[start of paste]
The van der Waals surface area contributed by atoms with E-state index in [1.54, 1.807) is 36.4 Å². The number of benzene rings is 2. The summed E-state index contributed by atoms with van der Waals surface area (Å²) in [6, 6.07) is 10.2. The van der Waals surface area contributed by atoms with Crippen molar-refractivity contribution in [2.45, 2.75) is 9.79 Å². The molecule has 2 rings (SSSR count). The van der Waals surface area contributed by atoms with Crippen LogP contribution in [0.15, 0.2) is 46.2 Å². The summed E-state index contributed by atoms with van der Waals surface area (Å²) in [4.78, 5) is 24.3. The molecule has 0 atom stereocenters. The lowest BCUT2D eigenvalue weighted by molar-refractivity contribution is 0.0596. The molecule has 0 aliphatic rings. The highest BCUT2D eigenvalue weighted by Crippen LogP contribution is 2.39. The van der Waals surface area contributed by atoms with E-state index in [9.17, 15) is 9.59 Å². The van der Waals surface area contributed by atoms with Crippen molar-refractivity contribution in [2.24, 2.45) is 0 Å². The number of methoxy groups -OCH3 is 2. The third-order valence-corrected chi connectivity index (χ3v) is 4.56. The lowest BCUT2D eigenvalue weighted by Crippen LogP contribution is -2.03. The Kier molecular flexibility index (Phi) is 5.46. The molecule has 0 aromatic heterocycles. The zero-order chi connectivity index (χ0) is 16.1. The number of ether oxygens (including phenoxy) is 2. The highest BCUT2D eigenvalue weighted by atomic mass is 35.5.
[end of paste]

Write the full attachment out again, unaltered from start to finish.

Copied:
The van der Waals surface area contributed by atoms with E-state index in [1.54, 1.807) is 36.4 Å². The number of benzene rings is 2. The summed E-state index contributed by atoms with van der Waals surface area (Å²) in [6, 6.07) is 10.2. The van der Waals surface area contributed by atoms with Crippen molar-refractivity contribution in [2.45, 2.75) is 9.79 Å². The molecule has 2 rings (SSSR count). The van der Waals surface area contributed by atoms with Crippen LogP contribution in [0.15, 0.2) is 46.2 Å². The summed E-state index contributed by atoms with van der Waals surface area (Å²) in [4.78, 5) is 24.3. The molecule has 0 atom stereocenters. The lowest BCUT2D eigenvalue weighted by molar-refractivity contribution is 0.0596. The molecule has 0 aliphatic rings. The highest BCUT2D eigenvalue weighted by Crippen LogP contribution is 2.39. The van der Waals surface area contributed by atoms with E-state index in [9.17, 15) is 9.59 Å². The van der Waals surface area contributed by atoms with Crippen molar-refractivity contribution in [2.24, 2.45) is 0 Å². The number of methoxy groups -OCH3 is 2. The third-order valence-corrected chi connectivity index (χ3v) is 4.56. The lowest BCUT2D eigenvalue weighted by Crippen LogP contribution is -2.03. The Kier molecular flexibility index (Phi) is 5.46. The molecule has 0 aromatic heterocycles. The zero-order chi connectivity index (χ0) is 16.1. The number of ether oxygens (including phenoxy) is 2. The highest BCUT2D eigenvalue weighted by atomic mass is 35.5.